Royal Naval Biography/Clephan, James
JAMES CLEPHAN, Esq.
Is a native of Fifeshire, and appears to have served his time as an apprentice in the merchant service. In July 1794, having fallen into the hands of a press-gang, he entered as an able seaman on board the Sybil 28, Captain the Hon. Charles Jones, by whom he was rated master’s-mate of the Doris frigate in Oct. 1795. Subsequent to the demise of that officer, we find him serving in the latter ship, under Captains John Halliday and Charles Brisbane, until advanced to the rank of lieutenant for his gallant conduct at the attack and capture of la Chevrette, French national corvette, in Camaret bay, near Brest, July 22d, 1801. To the account already given of this brilliant enterprise, we have now to add, that, although knocked overboard when mounting her side, he was the first person who gained the enemy’s deck; and that he there received several slight wounds, of which no mention was made in the surgeon’s report. On receiving his first commission from Admiral Cornwallis, that veteran chief thus addressed him: – “Your country is much indebted to you for your gallant services s you are now a lieutenant of the Namur; – you well deserve your promotion; – few officers have earned it so hardly.”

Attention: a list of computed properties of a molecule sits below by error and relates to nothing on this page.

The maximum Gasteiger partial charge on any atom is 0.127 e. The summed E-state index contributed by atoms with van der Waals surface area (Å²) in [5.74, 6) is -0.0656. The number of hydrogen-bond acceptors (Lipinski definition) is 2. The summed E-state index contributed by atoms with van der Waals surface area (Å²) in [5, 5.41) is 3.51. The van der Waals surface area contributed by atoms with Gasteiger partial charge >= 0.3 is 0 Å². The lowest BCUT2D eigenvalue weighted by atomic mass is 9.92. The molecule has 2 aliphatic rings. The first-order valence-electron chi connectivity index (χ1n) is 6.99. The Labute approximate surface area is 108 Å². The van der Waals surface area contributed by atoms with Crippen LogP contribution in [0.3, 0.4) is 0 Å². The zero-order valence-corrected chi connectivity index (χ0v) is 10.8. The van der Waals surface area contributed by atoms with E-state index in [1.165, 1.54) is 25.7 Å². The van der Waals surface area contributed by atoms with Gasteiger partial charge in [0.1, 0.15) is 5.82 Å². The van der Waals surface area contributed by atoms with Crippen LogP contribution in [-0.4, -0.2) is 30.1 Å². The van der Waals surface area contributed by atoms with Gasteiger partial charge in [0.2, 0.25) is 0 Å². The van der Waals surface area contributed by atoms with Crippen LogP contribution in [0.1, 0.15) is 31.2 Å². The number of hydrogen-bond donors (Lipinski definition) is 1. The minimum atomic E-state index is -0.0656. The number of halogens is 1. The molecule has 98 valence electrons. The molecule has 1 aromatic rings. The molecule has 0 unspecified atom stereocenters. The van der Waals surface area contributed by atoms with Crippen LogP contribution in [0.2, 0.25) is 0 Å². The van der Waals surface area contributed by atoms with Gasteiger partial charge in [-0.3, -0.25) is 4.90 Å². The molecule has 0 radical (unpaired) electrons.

The Namur 90, Captain the Hon. Michael De Courcy, was paid off in April, 1802; from which period Mr. Clephan continued on half-pay until Mar. 1803, when he was appointed to the Spartiate 74, Captain George Murray. In this ship he visited the West Indies, under the command of Sir Francis Laforey, at whose particular request he became her first lieutenant immediately after the battle of Trafalgar, and remained as such until she was put out of commission in Dec. 1809. His next appointment was, in Aug. 1810, to be first of the Dragon 74, fitting out for the flag of Sir Francis, by whom he was promoted to the command of the Charybdis sloop, on the Leeward Islands’ station, April 20th, 1811.
On the 31st Dec. 1812, Commander Clephan captured the American schooner privateer Blockade, of 10 guns and 66 men, near the island of Saba. The Charybdis was paid off at Deptford, in Aug. 1815; since which he has not been employed.